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Pre-testing Assembly and Preparations

By Corey Spetifore

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The air is abuzz with enthusiasm and concentration in Q-Hut, where the UVic Hybrid Team is hard at work fastening components to the newly painted frame. With the date of competition lurking just around the corner, the team is aiming to begin testing the car this Sunday.

“We’ve accomplished a couple big milestones this week,” says Geoff Scott, one of the team’s leads overseeing the assembly process. “The firewall has been fitted and tested, the powertrain was installed, and the brakes began their installation.” As the car was nothing but a frame just a short while ago, the UVic Hybrid Team is making excellent headway, but numerous test fittings and adjustments still remain to be made.

20160219_194926 copy“Assembling a custom-built car such as this is very different than working on a typical car,” says Oliver Blow, a mechanical/fabrication lead on the team. “Our biggest task is assembling each component and testing it as a subsystem, as integrated systems are most often points of failure.” Oliver explains that each individual part of the car is designed to specifically integrate with multiple others, making for a more tedious and careful troubleshooting of problems, should they arise. “Our goal is to find the least compromising solution when assembling…the easy way out is always there, but it undermines the original design which would worsen the problem.”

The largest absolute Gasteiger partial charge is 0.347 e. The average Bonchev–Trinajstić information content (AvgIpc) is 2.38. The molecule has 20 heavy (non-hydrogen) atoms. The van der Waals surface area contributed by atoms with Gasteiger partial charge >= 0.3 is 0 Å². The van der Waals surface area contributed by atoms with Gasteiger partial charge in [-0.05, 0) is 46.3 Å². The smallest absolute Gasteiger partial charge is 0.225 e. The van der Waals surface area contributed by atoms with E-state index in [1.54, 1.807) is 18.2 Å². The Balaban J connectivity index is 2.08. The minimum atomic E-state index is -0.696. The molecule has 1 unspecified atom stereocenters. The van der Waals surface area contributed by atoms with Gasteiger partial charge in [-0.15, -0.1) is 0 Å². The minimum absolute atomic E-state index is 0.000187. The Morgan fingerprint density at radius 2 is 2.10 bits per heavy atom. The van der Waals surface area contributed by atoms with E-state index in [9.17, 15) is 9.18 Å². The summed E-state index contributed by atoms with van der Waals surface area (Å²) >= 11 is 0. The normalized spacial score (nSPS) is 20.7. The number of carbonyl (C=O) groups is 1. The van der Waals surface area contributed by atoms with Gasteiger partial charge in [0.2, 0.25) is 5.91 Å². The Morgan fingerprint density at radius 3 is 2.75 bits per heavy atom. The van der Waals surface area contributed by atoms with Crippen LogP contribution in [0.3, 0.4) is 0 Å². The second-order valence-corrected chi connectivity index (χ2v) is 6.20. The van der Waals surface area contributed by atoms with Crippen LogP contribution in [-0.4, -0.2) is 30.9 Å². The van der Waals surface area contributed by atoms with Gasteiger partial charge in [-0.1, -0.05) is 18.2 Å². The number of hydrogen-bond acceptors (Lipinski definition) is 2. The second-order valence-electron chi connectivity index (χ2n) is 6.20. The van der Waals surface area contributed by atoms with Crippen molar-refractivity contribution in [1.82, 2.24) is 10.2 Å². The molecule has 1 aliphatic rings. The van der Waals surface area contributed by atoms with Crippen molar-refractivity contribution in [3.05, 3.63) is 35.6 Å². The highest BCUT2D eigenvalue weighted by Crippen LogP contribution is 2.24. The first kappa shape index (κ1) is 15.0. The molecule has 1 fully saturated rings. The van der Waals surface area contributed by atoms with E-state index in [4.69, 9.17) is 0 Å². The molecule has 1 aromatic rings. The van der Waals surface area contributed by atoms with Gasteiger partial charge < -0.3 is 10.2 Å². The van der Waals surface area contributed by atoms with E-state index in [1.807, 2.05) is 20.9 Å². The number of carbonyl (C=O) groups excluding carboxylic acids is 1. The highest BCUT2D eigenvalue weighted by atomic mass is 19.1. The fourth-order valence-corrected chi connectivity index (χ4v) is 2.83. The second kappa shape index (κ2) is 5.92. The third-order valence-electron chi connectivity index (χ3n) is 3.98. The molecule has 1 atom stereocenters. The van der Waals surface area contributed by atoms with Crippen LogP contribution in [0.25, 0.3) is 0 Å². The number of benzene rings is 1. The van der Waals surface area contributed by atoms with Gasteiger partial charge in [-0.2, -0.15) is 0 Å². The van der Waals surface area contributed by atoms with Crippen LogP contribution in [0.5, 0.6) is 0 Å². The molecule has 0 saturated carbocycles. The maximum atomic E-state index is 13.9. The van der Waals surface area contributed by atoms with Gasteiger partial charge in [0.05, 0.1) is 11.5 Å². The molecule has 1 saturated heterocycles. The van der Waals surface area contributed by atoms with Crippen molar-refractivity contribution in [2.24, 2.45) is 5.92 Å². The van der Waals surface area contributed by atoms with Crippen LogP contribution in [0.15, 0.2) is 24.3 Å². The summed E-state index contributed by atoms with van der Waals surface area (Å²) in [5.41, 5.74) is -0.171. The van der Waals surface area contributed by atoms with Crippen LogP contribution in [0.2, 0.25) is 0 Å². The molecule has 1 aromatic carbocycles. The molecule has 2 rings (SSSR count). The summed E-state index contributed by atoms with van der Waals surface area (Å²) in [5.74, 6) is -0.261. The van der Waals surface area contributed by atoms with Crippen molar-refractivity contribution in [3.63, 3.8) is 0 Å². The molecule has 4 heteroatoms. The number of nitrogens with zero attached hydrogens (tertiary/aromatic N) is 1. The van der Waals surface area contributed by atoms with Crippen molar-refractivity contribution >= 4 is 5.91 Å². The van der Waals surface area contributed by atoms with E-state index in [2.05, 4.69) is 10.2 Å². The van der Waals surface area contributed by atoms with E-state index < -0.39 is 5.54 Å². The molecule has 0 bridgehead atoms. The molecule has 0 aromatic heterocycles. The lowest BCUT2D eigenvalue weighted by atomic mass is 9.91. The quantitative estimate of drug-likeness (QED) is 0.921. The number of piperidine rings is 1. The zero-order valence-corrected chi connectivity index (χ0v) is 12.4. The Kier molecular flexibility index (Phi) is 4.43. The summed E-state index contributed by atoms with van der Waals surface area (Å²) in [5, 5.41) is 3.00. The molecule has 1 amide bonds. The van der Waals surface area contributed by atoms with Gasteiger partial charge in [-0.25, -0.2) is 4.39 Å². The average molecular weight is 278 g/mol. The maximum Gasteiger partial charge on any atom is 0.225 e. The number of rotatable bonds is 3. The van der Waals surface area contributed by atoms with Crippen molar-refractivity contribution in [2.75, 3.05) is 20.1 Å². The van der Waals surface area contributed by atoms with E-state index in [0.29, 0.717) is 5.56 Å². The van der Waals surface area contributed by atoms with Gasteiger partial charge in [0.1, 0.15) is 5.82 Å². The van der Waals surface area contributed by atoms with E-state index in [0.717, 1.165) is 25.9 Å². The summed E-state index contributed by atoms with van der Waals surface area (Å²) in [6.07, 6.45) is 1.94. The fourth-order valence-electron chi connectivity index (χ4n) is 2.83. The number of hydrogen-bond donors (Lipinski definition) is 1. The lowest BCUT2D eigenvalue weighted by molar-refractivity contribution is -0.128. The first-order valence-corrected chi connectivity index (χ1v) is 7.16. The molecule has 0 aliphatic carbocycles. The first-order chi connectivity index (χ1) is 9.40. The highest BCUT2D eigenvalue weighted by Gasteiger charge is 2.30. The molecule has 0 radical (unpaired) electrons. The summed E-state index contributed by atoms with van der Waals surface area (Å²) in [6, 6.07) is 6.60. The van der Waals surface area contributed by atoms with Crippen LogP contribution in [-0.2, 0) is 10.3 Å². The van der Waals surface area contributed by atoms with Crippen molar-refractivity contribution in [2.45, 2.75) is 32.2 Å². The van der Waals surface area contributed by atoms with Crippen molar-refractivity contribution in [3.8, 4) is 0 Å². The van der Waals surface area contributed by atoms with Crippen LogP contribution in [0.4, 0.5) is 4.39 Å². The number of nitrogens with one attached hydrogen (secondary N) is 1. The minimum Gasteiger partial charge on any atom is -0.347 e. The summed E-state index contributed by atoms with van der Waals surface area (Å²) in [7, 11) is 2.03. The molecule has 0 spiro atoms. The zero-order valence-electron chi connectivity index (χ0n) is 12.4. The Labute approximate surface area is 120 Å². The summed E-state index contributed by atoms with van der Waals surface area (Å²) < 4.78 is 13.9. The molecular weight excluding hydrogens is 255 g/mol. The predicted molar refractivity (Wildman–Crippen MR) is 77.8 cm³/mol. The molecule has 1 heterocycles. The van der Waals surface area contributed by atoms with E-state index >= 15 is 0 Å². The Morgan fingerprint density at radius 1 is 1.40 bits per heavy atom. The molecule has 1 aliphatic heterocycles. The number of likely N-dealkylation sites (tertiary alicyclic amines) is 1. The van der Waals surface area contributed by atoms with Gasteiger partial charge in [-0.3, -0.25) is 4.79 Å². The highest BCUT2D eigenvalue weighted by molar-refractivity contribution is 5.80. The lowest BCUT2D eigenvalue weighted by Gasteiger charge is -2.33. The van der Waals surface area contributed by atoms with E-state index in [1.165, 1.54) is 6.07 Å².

The biggest mechanical issue, Oliver says, was the differential: with a few frame mounting tabs just slightly out of place, the differential ended up coming just short of where it was intended to be located. Once the differential was finalized, however, the mechanical assembly of the car is pretty much set.

Geoff explains that the rest of the assembly, for the most part, will be done in two segments. “The mechanical team will be doing in-frame testing of components, while the electrical team will simultaneously be re-installing the wiring harness, connecting it, and methodically testing each connection,” he continues. “Once everything is back on the car, we’ll power it up to check the systems, do another fasteners check, and we should hopefully be good to go.”

Geoff and the UVic Hybrid Team would like to thank Prototype Equipment Design for their continued first-class support with the car’s differential, as “they’ve been a huge help all along the way.”

Outside of the car, electrical engineering students Brad Preston and Adam Hjermstad are busily configuring the lifeblood of the hybrid vehicle, the Energy Storage System (ESS), which contains 36 ultracapacitor accumulators. “It’s currently in its final stages of preliminary testing,” says Brad. The ESS should be ready to be put in the car by Saturday.

20160216_133936 copyThe ESS, Brad explains, has two main functions. “The first function ensures that the ultracapacitors are balanced, being the same voltage after charging. The second function protects the unit from overcharging and overheating.” As is it a major component to the hybrid’s powertrain system, it is crucial that the ESS is operating in top shape before being installed in the car.

“The accumulator management system’s printed circuit board (PCB) was designed using Altium Designer,” says Adam. Altium Designer is a leading professional unified design system which designs circuit boards from a schematic drawing. “We’d like to thank Altium for their support, as we’ve been using Altium Designer to design all of our PCB’s this year.”

Stay tuned for the first update on the car’s test run!

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